No! Milky Oolong is a wonderful variety of blue tea or Oolong
A tea with milk is a typically Anglo-Saxon infusion where a “little cloud” of milk is added to a freshly brewed tea.
There is a variety, which consists of infusing the tea directly into the milk. Many years ago when we heard about this tea, we thought it was an Anglo-Saxon trend of drinking oolong tea with milk.
But let’s get down to business.
What is Milky Oolong?
Milky Oolong is a variety of blue or Oolong tea that is characterized by having a milky flavor and aroma. Oolong is not a black tea or a green tea
An Oolong can end up with more black tea characteristics or more green tea characteristics depending on the producer’s decision as to the oxidation time.
This is what makes it a wonderful class of tea! Well, depending on the tea garden, the quality of the leaf and how oxidized it is (between 8% and 85%), one flavor or another is obtained.
By the way. Calling it blue tea is an invention of the lords of Marketing. the color of the teas (green, black or red) comes from the color of the strand in China or the color of the tea in Europe. The “gentlemen of Marketing” went for the simplest. What color is left free?: blue.
Origen del Milky Oolong
As you know, everything related to the origins of tea is full of fantastic myths and legends. If the origin of the Oolong already has its poetic legend of the dead deer that you can read on the blog Tea Oolong or blue tea, the Milky Oolong could not be less.
The shape of the Oolong is like semi-open balls and there is a myth that the Milky Oolong was born when Chinese or Taiwanese women squeezed the leaves very hard and caused it to release a kind of milk that gives it its characteristic flavor.
I have to admit that this legend is very weak, since it seems that the tea leaves release milk… But it is what it is. What we must differentiate between are the natural Milky Oolong from those produced during the tea transformation process.
The Milky Oolong between those whose flavor obtain directly from the flavor of the leaves, from which we obtain their flavor during the process of oxidation and drying of the leaves.
As you can imagine , “natural” Milky Oolongs are scarce, very difficult to obtain and therefore have high prices.
Within the “natural” Milky Oolong can classify them into:
In the early 1980s they developed a varietal type of Camellia Sinnesis called Jin Xian. This variety of tea can be grown at higher altitudes, and the yield is about 20% higher compared to traditional tea varieties. These circumstances made it one of the most popular varieties among tea growers in Taiwan and Thailand.
Its flavor is light, creamy and flowery sometimes compared to milk, This tea is a true wonder and very difficult to find since it is produced very little and is consumed mostly in Taiwan. Being a tea whose origin dates back to the 80s, it has a very recent history and that is why it is normal that you do not find bibliography about it.
It is produced in the Wuyi mountains in China, they are characterized by their notes of sweet milk, Why does this flavor occur? Apparently, a few days before the harvest, the temperature in these beautiful mountains drops rapidly, causing the flavor of the tea to alter and give it hints of sweet milk. You will also not find this tea so easily as it is very scarce and appreciated.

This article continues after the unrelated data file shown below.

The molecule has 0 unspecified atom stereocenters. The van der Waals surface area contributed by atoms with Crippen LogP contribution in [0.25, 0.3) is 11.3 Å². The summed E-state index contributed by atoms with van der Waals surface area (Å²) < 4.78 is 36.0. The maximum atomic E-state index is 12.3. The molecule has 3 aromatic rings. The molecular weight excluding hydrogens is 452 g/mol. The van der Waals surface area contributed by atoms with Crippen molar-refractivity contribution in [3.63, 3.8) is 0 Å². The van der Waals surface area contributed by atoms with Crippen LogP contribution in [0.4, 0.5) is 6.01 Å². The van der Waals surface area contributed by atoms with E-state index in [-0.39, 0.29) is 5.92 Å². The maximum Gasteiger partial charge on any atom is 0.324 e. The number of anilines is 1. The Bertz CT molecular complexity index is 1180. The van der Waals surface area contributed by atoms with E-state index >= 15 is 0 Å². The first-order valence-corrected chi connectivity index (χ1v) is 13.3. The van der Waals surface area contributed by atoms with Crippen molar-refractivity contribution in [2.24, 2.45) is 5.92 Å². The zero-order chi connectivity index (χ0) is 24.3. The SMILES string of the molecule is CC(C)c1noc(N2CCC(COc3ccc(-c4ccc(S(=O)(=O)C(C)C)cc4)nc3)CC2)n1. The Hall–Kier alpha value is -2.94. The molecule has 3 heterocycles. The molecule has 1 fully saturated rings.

Milky Oolong obtained during processing: This rarity from China, specifically from the province of Fujian, is distinguished from other Oolong by the way it is produced. This process is what makes this tea special. The leaves, just after withering, still moist, are heated with milk vapor. instead of water vapor. Later they are rolled by hand and dried.
This light vaporization permeates the entire leaf with aroma and flavor, making it a fabulous Milky Oolong.
Preparation of Milky Oolong tea
The traditional Chinese method of making is known as gongfu cha, where gongfu (same as ‘kung fu’, just spelled differently) roughly means ‘hard work’ and ‘cha’ is ‘tea’. Gongfu cha is sometimes described as “the Chinese tea ceremony”, and although it is not as formal as the famous Japanese ceremony, it has its roots.
They do this in a very small teapot (traditionally made of unglazed Yixing clay) that is about a third filled with Oolong. The kettle is filled with hot water and emptied immediately, to “wake up the tea” and rinse away all impurities.
Later, they fill it again with water at 90º over the already wet Oolong leaves and let it rest for a very short time (20 seconds to 1 minute) before being poured into small cups to serve. Then it can be filled with hot water repeatedly; the taste of each cup is subtly different from the last, and many people even prefer the second cup to the first.
But don’t worry, if you don’t want to perform the ceremonial rite of Gongfu cha that We have described above, you can prepare it in the following way and you will obtain a fabulous tea:
- Use fresh, pure water
- The ideal temperature is 80 degrees for 3 minutes
- Ideally, you should do it in a teapot or a cup with an amplified filter.
- We do not advise you to add any milk or “little cloud” because the Milky Oolong itself has a milky taste.
We always advises you not to add sweeteners or sugar to teas so that you can fully enjoy its flavor. In this case we insist more so that you can appreciate its dairy aroma. This tea allows you to reinfuse it three times.
Milky Oolong tea is not a milk tea, it is a variety of Oolong
We can say that it is a variety of tea and not a mixture, since it exists under this name Natural Milky Oolong basically from Taiwan or Fujan from China and those created by heating the leaves with milk steam.
The way to prepare them is through “the Chinese ceremony” or Gongfu cha, although you can prepare it in a simpler way with 2 grams per bowl at a temperature of 80 ºC, for 3 minutes.
You can reuse it three times although the intensity of the flavor will be less. Oolong tea has antioxidant properties